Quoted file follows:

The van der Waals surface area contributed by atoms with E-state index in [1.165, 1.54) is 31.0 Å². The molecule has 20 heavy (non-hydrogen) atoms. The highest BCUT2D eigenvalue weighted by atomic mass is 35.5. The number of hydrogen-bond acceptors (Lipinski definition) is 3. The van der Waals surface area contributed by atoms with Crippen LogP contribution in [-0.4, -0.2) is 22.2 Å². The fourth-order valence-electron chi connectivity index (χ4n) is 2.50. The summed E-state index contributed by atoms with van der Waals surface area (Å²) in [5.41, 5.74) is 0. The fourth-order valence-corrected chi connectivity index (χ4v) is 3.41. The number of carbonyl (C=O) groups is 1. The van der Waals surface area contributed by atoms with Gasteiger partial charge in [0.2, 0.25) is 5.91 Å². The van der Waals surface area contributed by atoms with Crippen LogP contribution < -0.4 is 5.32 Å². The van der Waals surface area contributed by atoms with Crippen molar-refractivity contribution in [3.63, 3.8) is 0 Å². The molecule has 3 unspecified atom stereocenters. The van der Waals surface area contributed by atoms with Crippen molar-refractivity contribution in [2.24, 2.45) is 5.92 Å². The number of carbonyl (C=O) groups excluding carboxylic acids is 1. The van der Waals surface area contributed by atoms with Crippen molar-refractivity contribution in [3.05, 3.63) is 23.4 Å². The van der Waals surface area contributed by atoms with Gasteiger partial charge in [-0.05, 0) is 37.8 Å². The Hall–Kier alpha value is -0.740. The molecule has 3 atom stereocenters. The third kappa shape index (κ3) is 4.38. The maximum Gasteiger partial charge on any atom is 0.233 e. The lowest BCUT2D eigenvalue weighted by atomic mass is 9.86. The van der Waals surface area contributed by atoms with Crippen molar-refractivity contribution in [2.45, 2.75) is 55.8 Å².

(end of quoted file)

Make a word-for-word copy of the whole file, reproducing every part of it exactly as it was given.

The van der Waals surface area contributed by atoms with E-state index in [1.165, 1.54) is 31.0 Å². The molecule has 20 heavy (non-hydrogen) atoms. The highest BCUT2D eigenvalue weighted by atomic mass is 35.5. The number of hydrogen-bond acceptors (Lipinski definition) is 3. The van der Waals surface area contributed by atoms with Crippen LogP contribution in [-0.4, -0.2) is 22.2 Å². The fourth-order valence-electron chi connectivity index (χ4n) is 2.50. The summed E-state index contributed by atoms with van der Waals surface area (Å²) in [5.41, 5.74) is 0. The fourth-order valence-corrected chi connectivity index (χ4v) is 3.41. The number of carbonyl (C=O) groups is 1. The van der Waals surface area contributed by atoms with Gasteiger partial charge in [0.2, 0.25) is 5.91 Å². The van der Waals surface area contributed by atoms with Crippen LogP contribution < -0.4 is 5.32 Å². The van der Waals surface area contributed by atoms with Crippen molar-refractivity contribution in [3.63, 3.8) is 0 Å². The molecule has 3 unspecified atom stereocenters. The van der Waals surface area contributed by atoms with Crippen molar-refractivity contribution in [2.24, 2.45) is 5.92 Å². The number of carbonyl (C=O) groups excluding carboxylic acids is 1. The van der Waals surface area contributed by atoms with Crippen molar-refractivity contribution in [3.05, 3.63) is 23.4 Å². The van der Waals surface area contributed by atoms with Gasteiger partial charge in [-0.05, 0) is 37.8 Å². The Hall–Kier alpha value is -0.740. The molecule has 3 atom stereocenters. The third kappa shape index (κ3) is 4.38. The maximum Gasteiger partial charge on any atom is 0.233 e. The lowest BCUT2D eigenvalue weighted by atomic mass is 9.86. The van der Waals surface area contributed by atoms with Crippen molar-refractivity contribution in [2.45, 2.75) is 55.8 Å².